Hi, I am wondering that how can I use Pearson Correlation as the loss function in PyTorch?

Just code it directly. Assuming a batch of N outputs

```
x = output
y = target
vx = x - torch.mean(x)
vy = y - torch.mean(y)
cost = torch.sum(vx * vy) / (torch.sqrt(torch.sum(vx ** 2)) * torch.sqrt(torch.sum(vy ** 2)))
```

or you could probably use

`cost = vx * vy * torch.rsqrt(torch.sum(vx ** 2)) * torch.rsqrt(torch.sum(vy ** 2)))`

Where the rsqrt() function is just the reciprocal of the square root.

@ajbrockThanks a lot! I thought I need to implement something like autograd or a customized loss function class.

Seems still have problem, my implementation is like the following:

```
def train(**kwargs):
#torch.manual_seed(100) # 10, 100, 666,
opt.parse(kwargs)
vis = Visualizer(opt.env)
# step1: configure model
model = getattr(models, opt.model)()
if opt.load_model_path:
model.load(opt.load_model_path)
if opt.use_gpu:
model.cuda()
# step2: load data
train_data = STSDataset(opt.train_data_path)
val_data = STSDataset(opt.train_data_path)
train_dataloader = DataLoader(train_data, opt.batch_size,
shuffle=True,
num_workers=opt.num_workers)
val_dataloader = DataLoader(val_data, opt.batch_size,
shuffle=False,
num_workers=opt.num_workers)
torch.save(train_data.X, opt.train_features_path)
torch.save(train_data.y, opt.train_targets_path)
# step3: set criterion and optimizer
criterion = torch.nn.MSELoss()
lr = opt.lr
optimizer = torch.optim.Adam(model.parameters(), lr=lr,
weight_decay=opt.weight_decay)
#optimizer = torch.optim.SGD(model.parameters(), lr=lr, momentum=0.9)
# step4: set meters
loss_meter = meter.MSEMeter()
previous_loss = 1e100
# train
for epoch in range(opt.max_epoch):
loss_meter.reset()
for ii, (data, label) in enumerate(train_dataloader):
# train model on a batch data
input = Variable(data)
target = Variable(torch.FloatTensor(label.numpy()))
if opt.use_gpu:
input = input.cuda()
target = target.cuda()
optimizer.zero_grad()
score = model(input)
#loss = criterion(score, target) # use MSE loss function
vx = score - torch.mean(score)
vy = target - torch.mean(target)
loss = torch.sum(vx * vy) / (torch.sqrt(torch.sum(vx ** 2)) * torch.sqrt(torch.sum(vy ** 2))) # use Pearson correlation
loss.backward()
optimizer.step()
# update meters and visualize
loss_meter.add(score.data, target.data)
if ii % opt.print_freq == opt.print_freq - 1:
vis.plot('loss', loss_meter.value())
# enter debug mode
if os.path.exists(opt.debug_file):
import ipdb
ipdb.set_trace()
# save model for each epoch
#model.save()
# validate and visualize
val_mse, val_pearsonr = val(model, val_dataloader)
vis.plot('val_mse', val_mse)
vis.plot('pearson', val_pearsonr)
vis.log("epoch:{epoch},lr:{lr},\
loss:{loss},val_mse:{val_mse},val_pearson:{val_pearson}".format(
epoch=epoch,
lr=lr,
loss=loss_meter.value(),
val_mse=str(val_mse),
val_pearson=str(val_pearsonr)))
# update learning rate
if loss_meter.value() > previous_loss:
lr = lr * opt.lr_decay
for param_group in optimizer.param_groups:
param_group['lr'] = lr
previous_loss = loss_meter.value()
```

and when I check the output, the MSE, pearson correlation are all NaN.

That could be any one of a million things, and thereâ€™s also no guarantee that pearsonâ€™s R is a good loss function to optimize, just FYI. You might want to consider dividing by the batch size (I take sums, but you could take means), looking into exactly what torch.mean is calculating (if your data has trailing dimensions then you need to account for that), whatâ€™s your model, how is it initialized, whatâ€™s your data, etc. All the typical ML stuff.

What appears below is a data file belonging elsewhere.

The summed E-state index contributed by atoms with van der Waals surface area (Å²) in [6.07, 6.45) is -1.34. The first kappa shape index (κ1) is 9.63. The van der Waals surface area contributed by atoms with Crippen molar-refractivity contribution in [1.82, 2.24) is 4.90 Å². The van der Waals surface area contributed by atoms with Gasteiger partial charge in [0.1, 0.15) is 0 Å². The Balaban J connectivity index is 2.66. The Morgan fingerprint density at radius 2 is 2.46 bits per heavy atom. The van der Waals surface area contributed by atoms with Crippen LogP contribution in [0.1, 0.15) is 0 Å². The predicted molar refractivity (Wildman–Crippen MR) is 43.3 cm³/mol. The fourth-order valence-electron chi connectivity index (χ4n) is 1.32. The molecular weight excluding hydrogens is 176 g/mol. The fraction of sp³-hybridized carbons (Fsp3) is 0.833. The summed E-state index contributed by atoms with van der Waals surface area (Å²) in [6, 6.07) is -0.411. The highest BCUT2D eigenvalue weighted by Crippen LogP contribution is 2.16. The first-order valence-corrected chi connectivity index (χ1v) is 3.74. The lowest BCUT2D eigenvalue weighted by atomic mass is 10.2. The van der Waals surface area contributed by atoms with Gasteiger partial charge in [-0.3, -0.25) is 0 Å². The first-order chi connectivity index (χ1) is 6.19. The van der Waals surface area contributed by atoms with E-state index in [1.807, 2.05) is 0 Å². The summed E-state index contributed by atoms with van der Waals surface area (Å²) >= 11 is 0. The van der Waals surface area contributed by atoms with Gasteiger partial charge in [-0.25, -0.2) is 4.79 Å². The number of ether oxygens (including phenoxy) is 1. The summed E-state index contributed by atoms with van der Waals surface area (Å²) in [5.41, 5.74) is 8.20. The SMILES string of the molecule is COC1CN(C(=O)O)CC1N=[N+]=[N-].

Yeah you are right! Thanks for your suggestions, I shall look into all those potential problems to find out why.

Did you look into the errors and find a solution for the NaNs?

I added an error 1e-6 to the cost and created a new class for training. However the value of the loss was always 0 while computing pcc. Please help!!! Here follows my codes.

class CCCLoss(torch.nn.Module):

```
def __init__(self, eps=1e-6):
super(CCCLoss, self).__init__()
self.eps = eps
def forward(self, y_true, y_hat):
y_true_mean = torch.mean(y_true)
y_hat_mean = torch.mean(y_hat)
y_true_var = torch.var(y_true)
y_hat_var = torch.var(y_hat)
y_true_std = torch.std(y_true)
y_hat_std = torch.std(y_hat)
vx = y_true - torch.mean(y_true)
vy = y_hat - torch.mean(y_hat)
pcc = torch.sum(vx * vy) / (torch.sqrt(torch.sum(vx ** 2) + self.eps) * torch.sqrt(torch.sum(vy ** 2) + self.eps))
ccc = (2 * pcc * y_true_std * y_hat_std) / \
(y_true_var + y_hat_var + (y_hat_mean - y_true_mean) ** 2)
ccc = 1 - ccc
return ccc
```

If one of the vectors you are computing correlation with is constant (all values are equal), then the correlation computation will have a division by zero. Deal with this in advance so that you donâ€™t have a `torch.sqrt(0)`

situation.

I know itâ€™s an old topic, but I had the same question and get there. I think Iâ€™ve a much simpler and stable workaround to share.

Knowing the Person correlation is a â€ścentered versionâ€ť of the cosine similarity, you can simply get it with:

`cos = nn.CosineSimilarity(dim=1, eps=1e-6)`

`pearson = cos(x1 - x1.mean(dim=1, keepdim=True), x2 - x2.mean(dim=1, keepdim=True))`

Plus you benefit from the stability of the pytorch implementation of the cosine similarity, the `eps`

term avoiding any division by 0. And `dim`

let you choose the dimension to where the Pearson correlation is computed.

Hope that help someone.

Just to clarify to use the above cosineSimilarity as a. loss we need to multiply it by -1. Right?